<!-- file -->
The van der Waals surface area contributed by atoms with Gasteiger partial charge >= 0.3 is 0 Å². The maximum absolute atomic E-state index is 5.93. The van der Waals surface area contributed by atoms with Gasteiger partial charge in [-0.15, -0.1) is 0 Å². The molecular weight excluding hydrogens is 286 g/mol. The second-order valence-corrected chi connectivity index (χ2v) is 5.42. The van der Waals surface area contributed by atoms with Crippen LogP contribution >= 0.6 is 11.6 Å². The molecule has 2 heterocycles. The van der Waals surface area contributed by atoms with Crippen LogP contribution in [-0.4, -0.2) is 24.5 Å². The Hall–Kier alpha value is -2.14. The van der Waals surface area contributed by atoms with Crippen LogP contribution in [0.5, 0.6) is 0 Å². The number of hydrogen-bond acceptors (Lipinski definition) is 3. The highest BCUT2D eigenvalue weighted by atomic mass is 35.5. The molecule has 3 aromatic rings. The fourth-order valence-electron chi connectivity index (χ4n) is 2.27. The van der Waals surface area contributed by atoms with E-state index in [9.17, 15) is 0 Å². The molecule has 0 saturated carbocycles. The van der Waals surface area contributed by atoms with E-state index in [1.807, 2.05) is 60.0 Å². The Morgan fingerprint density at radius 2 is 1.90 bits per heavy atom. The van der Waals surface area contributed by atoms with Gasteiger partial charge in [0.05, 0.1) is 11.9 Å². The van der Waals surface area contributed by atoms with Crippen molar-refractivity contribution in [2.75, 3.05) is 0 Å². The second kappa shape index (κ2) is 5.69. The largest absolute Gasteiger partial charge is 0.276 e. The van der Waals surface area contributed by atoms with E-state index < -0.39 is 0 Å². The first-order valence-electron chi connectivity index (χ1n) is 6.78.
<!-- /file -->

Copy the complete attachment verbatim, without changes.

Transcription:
The van der Waals surface area contributed by atoms with Gasteiger partial charge >= 0.3 is 0 Å². The maximum absolute atomic E-state index is 5.93. The van der Waals surface area contributed by atoms with Gasteiger partial charge in [-0.15, -0.1) is 0 Å². The molecular weight excluding hydrogens is 286 g/mol. The second-order valence-corrected chi connectivity index (χ2v) is 5.42. The van der Waals surface area contributed by atoms with Crippen LogP contribution >= 0.6 is 11.6 Å². The molecule has 2 heterocycles. The van der Waals surface area contributed by atoms with Crippen LogP contribution in [-0.4, -0.2) is 24.5 Å². The Hall–Kier alpha value is -2.14. The van der Waals surface area contributed by atoms with Crippen LogP contribution in [0.5, 0.6) is 0 Å². The number of hydrogen-bond acceptors (Lipinski definition) is 3. The highest BCUT2D eigenvalue weighted by atomic mass is 35.5. The molecule has 3 aromatic rings. The fourth-order valence-electron chi connectivity index (χ4n) is 2.27. The van der Waals surface area contributed by atoms with E-state index in [9.17, 15) is 0 Å². The molecule has 0 saturated carbocycles. The van der Waals surface area contributed by atoms with E-state index in [1.807, 2.05) is 60.0 Å². The Morgan fingerprint density at radius 2 is 1.90 bits per heavy atom. The van der Waals surface area contributed by atoms with Gasteiger partial charge in [0.05, 0.1) is 11.9 Å². The van der Waals surface area contributed by atoms with Crippen molar-refractivity contribution in [2.75, 3.05) is 0 Å². The second kappa shape index (κ2) is 5.69. The largest absolute Gasteiger partial charge is 0.276 e. The van der Waals surface area contributed by atoms with E-state index < -0.39 is 0 Å². The first-order valence-electron chi connectivity index (χ1n) is 6.78.